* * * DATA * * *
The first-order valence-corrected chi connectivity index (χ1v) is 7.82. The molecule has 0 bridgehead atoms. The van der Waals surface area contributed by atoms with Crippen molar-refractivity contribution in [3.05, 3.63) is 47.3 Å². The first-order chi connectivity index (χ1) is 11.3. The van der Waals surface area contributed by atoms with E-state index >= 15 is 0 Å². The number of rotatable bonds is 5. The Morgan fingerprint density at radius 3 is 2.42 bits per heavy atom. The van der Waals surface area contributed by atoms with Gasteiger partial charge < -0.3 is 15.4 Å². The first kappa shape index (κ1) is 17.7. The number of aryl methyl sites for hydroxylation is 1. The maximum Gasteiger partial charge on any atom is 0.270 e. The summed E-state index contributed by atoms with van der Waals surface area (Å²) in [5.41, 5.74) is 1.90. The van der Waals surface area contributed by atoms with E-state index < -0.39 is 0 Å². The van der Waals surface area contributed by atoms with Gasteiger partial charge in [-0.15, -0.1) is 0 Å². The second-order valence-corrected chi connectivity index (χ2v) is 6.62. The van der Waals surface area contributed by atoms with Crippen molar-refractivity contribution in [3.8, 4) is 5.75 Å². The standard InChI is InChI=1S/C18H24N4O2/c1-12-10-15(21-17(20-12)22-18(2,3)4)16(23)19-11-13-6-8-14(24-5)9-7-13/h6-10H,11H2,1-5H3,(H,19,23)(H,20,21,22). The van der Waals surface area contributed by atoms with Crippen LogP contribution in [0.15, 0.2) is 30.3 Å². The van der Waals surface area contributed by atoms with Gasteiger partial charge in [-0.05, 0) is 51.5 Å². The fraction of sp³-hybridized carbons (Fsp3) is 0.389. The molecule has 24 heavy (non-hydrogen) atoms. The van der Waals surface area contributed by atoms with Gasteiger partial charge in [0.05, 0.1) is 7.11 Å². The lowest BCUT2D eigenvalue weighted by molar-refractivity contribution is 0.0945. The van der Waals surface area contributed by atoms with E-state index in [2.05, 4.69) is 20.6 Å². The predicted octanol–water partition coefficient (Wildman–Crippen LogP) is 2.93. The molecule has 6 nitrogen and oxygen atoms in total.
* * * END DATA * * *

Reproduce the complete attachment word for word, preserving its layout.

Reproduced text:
The first-order valence-corrected chi connectivity index (χ1v) is 7.82. The molecule has 0 bridgehead atoms. The van der Waals surface area contributed by atoms with Crippen molar-refractivity contribution in [3.05, 3.63) is 47.3 Å². The first-order chi connectivity index (χ1) is 11.3. The van der Waals surface area contributed by atoms with E-state index >= 15 is 0 Å². The number of rotatable bonds is 5. The Morgan fingerprint density at radius 3 is 2.42 bits per heavy atom. The van der Waals surface area contributed by atoms with Gasteiger partial charge < -0.3 is 15.4 Å². The first kappa shape index (κ1) is 17.7. The number of aryl methyl sites for hydroxylation is 1. The maximum Gasteiger partial charge on any atom is 0.270 e. The summed E-state index contributed by atoms with van der Waals surface area (Å²) in [5.41, 5.74) is 1.90. The van der Waals surface area contributed by atoms with E-state index < -0.39 is 0 Å². The van der Waals surface area contributed by atoms with Gasteiger partial charge in [-0.15, -0.1) is 0 Å². The second-order valence-corrected chi connectivity index (χ2v) is 6.62. The van der Waals surface area contributed by atoms with Crippen molar-refractivity contribution in [3.8, 4) is 5.75 Å². The standard InChI is InChI=1S/C18H24N4O2/c1-12-10-15(21-17(20-12)22-18(2,3)4)16(23)19-11-13-6-8-14(24-5)9-7-13/h6-10H,11H2,1-5H3,(H,19,23)(H,20,21,22). The van der Waals surface area contributed by atoms with Crippen LogP contribution in [0.15, 0.2) is 30.3 Å². The van der Waals surface area contributed by atoms with Gasteiger partial charge in [-0.05, 0) is 51.5 Å². The fraction of sp³-hybridized carbons (Fsp3) is 0.389. The molecule has 24 heavy (non-hydrogen) atoms. The van der Waals surface area contributed by atoms with Gasteiger partial charge in [0.05, 0.1) is 7.11 Å². The lowest BCUT2D eigenvalue weighted by molar-refractivity contribution is 0.0945. The van der Waals surface area contributed by atoms with E-state index in [2.05, 4.69) is 20.6 Å². The predicted octanol–water partition coefficient (Wildman–Crippen LogP) is 2.93. The molecule has 6 nitrogen and oxygen atoms in total.